“The ballet of the good city sidewalk never repeats itself from place to place, and in any one place is always replete with new improvisations.”
I am Associate Professor at the Centre for Advanced Spatial Analysis (CASA) at University College London where I lead a research group focused on data-driven models for economic development, complex systems and cities. I also work alongside a wide variety of policy makers ranging from local and national government to global multilaterals such as the World Bank.
In 2022, I won the annual Complex Systems Society Junior Award “for contributions using complex systems and complex networks methodologies, including machine learning approaches, to the field of economic geography, and for contributions to creating bridges between science and policy making.”
I was previously a Senior Research Fellow at the Mathematical Institute at the University of Oxford. Before this I was a Fulbright Scholar and Postdoctoral Research Fellow at the Center for International Development at the Harvard Kennedy School following my PhD (mathematics) at Imperial College. More …
PEAK Urban is a 4 year international multidisciplinary programme funded by the Global Challenges Research Fund (RCUK GCRF) involving researchers at the University of Oxford, Peking University, University of Cape Town, the Indian Institute for Human Settlements, and EAFIT University (Colombia).
The team from the Oxford Mathematical Institute will focus on studying cities as complex social, spatial and economic systems, with particular themes including knowledge diffusion, skills and agglomeration economies, industrial complexity and urban form. We will use a broad range of analytical tools from network science to machine learning.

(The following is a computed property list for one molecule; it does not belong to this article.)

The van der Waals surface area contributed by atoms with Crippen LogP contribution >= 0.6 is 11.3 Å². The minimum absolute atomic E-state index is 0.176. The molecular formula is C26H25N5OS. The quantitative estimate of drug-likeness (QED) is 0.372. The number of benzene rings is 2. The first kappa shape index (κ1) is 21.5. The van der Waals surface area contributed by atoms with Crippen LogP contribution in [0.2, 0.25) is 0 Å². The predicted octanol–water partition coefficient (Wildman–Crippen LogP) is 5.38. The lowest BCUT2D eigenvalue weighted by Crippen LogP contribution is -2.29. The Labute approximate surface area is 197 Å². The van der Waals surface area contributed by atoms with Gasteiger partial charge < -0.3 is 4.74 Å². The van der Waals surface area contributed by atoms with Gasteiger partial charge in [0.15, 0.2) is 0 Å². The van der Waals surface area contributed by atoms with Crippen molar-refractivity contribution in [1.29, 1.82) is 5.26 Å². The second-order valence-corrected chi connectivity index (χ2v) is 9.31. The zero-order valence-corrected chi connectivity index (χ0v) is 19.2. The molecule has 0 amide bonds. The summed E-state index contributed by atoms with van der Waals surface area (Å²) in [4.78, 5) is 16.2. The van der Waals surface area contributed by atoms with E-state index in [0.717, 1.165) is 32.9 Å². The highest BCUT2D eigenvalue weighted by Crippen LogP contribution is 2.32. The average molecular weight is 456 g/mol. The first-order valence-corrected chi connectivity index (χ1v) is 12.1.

Network modelling of the UK’s urban skill base
The UK Government is encouraging cities to prepare for the economy of the future through, amongst other things, investing in skills. Policy makers, however, face a ‘data deficit’ on skills, which impedes strategic planning and decision-making. Through a novel data modelling approach, a new project is aiming to shed light on the industrial diversification potential of UK cities from a skills-based perspective. This project received funding from the Turing-HSBC-ONS Economic Data Science Awards 2018.
The Oxford Martin Programme on Informal Cities
Globally, the informal sector is estimated to represent over 60 percent of cities, with the vast majority of jobs in many of the world’s emerging economies considered to be informal. Understanding informal cities, and the millions of lives lived within them, is fundamental to meeting the SDGs. Yet the diverse and dynamic nature of informal cities creates a huge challenge for large-scale data collection and analysis. Find out more.
My research lies at the intersection of a number of fields including urban systems, economic complexity and economic geography, development, and network science.
- Andrew Renninger [2021-, urban mobility]
- Philip Wilkinson [2020-, retail dynamics]
- John Fitzgerald [2019-, publishing and networks]
- Mattie Landman [2018-, skills and networks]
- Sanna Ojanpera [2017-, online labour and development]
- Nils Rochowicz [2017-, technological progress]
- Rafael Prieto Curiel (Postdoctoral researcher 2018-2021)
- Samuel Heroy (Postdoctoral researcher 2018-2022)
- Daniel Straulino (Postdoctoral researcher 2018-2022)
- Samira Barzin (Postdoctoral researcher 2020-2022)
Tackling global challenges, one issue at a time. From energy and the environment to economics, development and global health, Angle focuses on the intersection of science, policy and politics in an evolving and complex world.